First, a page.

The Senate completed action yesterday on legislation providing $4 billion in federal guarantees to the shaky Farm Credit System but delayed a final vote on the measure until Friday.
The vote, which would clear the measure for action by House-Senate conferees, apparently was delayed at the request of absent Minority Leader Robert J. Dole (R-Kan.), who was campaigning in Iowa for the Republican presidential nomination.
Agriculture Committee Chairman Patrick J. Leahy (D-Vt.) told the Senate that, even with the delay, there is "a real possibility" that Congress could send the bailout package to the White House before year's end.
"The speed with which the Senate acted on this legislation indicates how important we believe it is to restore confidence in the FCS," he said after less than two days of debate.
Leahy indicated in an interview that, in the event of further delays, conferees could complete their work early next year without harming the farmer-owned banking network.
The Senate measure would authorize the system to sell as much as $4 billion worth of federally backed bonds to help distressed FCS district banks recover from a rash of heavy losses related to low farm prices and falling land values.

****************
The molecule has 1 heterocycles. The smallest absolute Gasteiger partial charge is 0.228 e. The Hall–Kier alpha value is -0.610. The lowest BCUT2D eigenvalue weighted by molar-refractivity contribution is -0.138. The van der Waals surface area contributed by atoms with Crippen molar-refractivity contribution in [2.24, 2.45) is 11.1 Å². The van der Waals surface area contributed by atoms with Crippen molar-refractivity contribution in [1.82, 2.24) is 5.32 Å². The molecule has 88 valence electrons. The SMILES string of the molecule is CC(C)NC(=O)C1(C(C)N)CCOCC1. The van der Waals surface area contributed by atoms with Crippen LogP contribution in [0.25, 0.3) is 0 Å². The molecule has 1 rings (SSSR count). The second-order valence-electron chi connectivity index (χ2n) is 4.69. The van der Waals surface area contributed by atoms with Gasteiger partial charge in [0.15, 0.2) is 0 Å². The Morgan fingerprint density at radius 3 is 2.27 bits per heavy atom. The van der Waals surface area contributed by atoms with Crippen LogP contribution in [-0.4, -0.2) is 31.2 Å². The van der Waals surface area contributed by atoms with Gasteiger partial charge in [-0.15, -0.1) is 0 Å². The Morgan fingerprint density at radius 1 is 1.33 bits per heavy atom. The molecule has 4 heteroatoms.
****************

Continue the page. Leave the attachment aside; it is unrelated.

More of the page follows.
Interest on the bonds, which could reach $1.2 billion, would be paid by the federal government during the first five years of the rescue program. Interest costs would be shared by the Treasury and the FCS during the next five years.
An amendment added yesterday by Budget Committee Chairman Lawton Chiles (D-Fla.) and ranking GOP member Pete V. Domenici (N.M.) would require the FCS to repay the interest subsidies to the Treasury if the system returns to profitability.
In return for the federal guarantees, the FCS would be required to streamline and consolidate its nationwide banking system, and FCS borrowers would be given new protections in restructuring debts and repurchasing foreclosed farm properties.
The legislation also would provide federal guarantees for a new secondary market in farm real estate and extend new rights and protections to farmers doing business with the Farmers Home Administration.